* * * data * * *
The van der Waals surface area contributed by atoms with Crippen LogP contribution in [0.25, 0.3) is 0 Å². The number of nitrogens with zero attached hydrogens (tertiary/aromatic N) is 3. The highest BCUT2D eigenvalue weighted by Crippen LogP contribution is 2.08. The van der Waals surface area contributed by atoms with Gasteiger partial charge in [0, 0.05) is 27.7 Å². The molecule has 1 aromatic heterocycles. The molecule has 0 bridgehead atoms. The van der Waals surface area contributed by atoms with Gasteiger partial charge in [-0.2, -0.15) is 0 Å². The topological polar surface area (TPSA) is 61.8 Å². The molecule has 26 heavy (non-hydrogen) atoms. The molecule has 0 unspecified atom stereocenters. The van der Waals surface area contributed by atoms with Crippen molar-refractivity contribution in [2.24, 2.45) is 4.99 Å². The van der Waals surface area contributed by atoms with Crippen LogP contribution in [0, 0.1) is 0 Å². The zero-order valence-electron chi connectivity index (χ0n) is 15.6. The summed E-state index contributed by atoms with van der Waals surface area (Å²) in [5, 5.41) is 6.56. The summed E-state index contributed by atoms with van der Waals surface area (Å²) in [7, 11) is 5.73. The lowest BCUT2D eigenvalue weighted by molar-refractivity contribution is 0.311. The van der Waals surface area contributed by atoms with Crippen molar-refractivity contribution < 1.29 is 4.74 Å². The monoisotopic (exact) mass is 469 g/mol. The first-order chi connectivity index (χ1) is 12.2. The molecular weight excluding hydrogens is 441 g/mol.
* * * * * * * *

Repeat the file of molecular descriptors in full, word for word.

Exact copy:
The van der Waals surface area contributed by atoms with Crippen LogP contribution in [0.25, 0.3) is 0 Å². The number of nitrogens with zero attached hydrogens (tertiary/aromatic N) is 3. The highest BCUT2D eigenvalue weighted by Crippen LogP contribution is 2.08. The van der Waals surface area contributed by atoms with Gasteiger partial charge in [0, 0.05) is 27.7 Å². The molecule has 1 aromatic heterocycles. The molecule has 0 bridgehead atoms. The van der Waals surface area contributed by atoms with Gasteiger partial charge in [-0.2, -0.15) is 0 Å². The topological polar surface area (TPSA) is 61.8 Å². The molecule has 26 heavy (non-hydrogen) atoms. The molecule has 0 unspecified atom stereocenters. The van der Waals surface area contributed by atoms with Crippen molar-refractivity contribution in [2.24, 2.45) is 4.99 Å². The van der Waals surface area contributed by atoms with Crippen LogP contribution in [0, 0.1) is 0 Å². The zero-order valence-electron chi connectivity index (χ0n) is 15.6. The summed E-state index contributed by atoms with van der Waals surface area (Å²) in [5, 5.41) is 6.56. The summed E-state index contributed by atoms with van der Waals surface area (Å²) in [7, 11) is 5.73. The lowest BCUT2D eigenvalue weighted by molar-refractivity contribution is 0.311. The van der Waals surface area contributed by atoms with Crippen molar-refractivity contribution < 1.29 is 4.74 Å². The monoisotopic (exact) mass is 469 g/mol. The first-order chi connectivity index (χ1) is 12.2. The molecular weight excluding hydrogens is 441 g/mol.